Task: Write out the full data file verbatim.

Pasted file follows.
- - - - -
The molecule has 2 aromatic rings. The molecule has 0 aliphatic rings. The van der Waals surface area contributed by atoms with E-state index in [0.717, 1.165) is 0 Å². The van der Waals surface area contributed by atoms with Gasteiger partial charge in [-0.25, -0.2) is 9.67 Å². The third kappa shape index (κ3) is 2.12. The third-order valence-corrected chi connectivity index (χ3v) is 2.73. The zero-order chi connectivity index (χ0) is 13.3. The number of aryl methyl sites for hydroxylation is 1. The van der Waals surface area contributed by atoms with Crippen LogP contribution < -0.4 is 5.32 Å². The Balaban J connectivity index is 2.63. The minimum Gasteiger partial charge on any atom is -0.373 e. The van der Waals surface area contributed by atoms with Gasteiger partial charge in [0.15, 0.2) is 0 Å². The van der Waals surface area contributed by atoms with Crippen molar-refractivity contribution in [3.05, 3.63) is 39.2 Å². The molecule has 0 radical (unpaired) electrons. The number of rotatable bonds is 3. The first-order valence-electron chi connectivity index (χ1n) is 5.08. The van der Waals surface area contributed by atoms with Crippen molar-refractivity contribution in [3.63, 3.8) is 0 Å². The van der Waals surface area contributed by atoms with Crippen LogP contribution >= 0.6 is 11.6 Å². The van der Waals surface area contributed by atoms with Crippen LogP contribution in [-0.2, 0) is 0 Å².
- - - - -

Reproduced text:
The molecule has 2 aromatic rings. The molecule has 0 aliphatic rings. The van der Waals surface area contributed by atoms with E-state index in [0.717, 1.165) is 0 Å². The van der Waals surface area contributed by atoms with Gasteiger partial charge in [-0.25, -0.2) is 9.67 Å². The third kappa shape index (κ3) is 2.12. The third-order valence-corrected chi connectivity index (χ3v) is 2.73. The zero-order chi connectivity index (χ0) is 13.3. The number of aryl methyl sites for hydroxylation is 1. The van der Waals surface area contributed by atoms with Crippen LogP contribution < -0.4 is 5.32 Å². The Balaban J connectivity index is 2.63. The minimum Gasteiger partial charge on any atom is -0.373 e. The van der Waals surface area contributed by atoms with Gasteiger partial charge in [0.15, 0.2) is 0 Å². The van der Waals surface area contributed by atoms with Crippen molar-refractivity contribution in [3.05, 3.63) is 39.2 Å². The molecule has 0 radical (unpaired) electrons. The number of rotatable bonds is 3. The first-order valence-electron chi connectivity index (χ1n) is 5.08. The van der Waals surface area contributed by atoms with Crippen molar-refractivity contribution in [3.63, 3.8) is 0 Å². The van der Waals surface area contributed by atoms with Crippen LogP contribution >= 0.6 is 11.6 Å². The van der Waals surface area contributed by atoms with Crippen LogP contribution in [-0.2, 0) is 0 Å².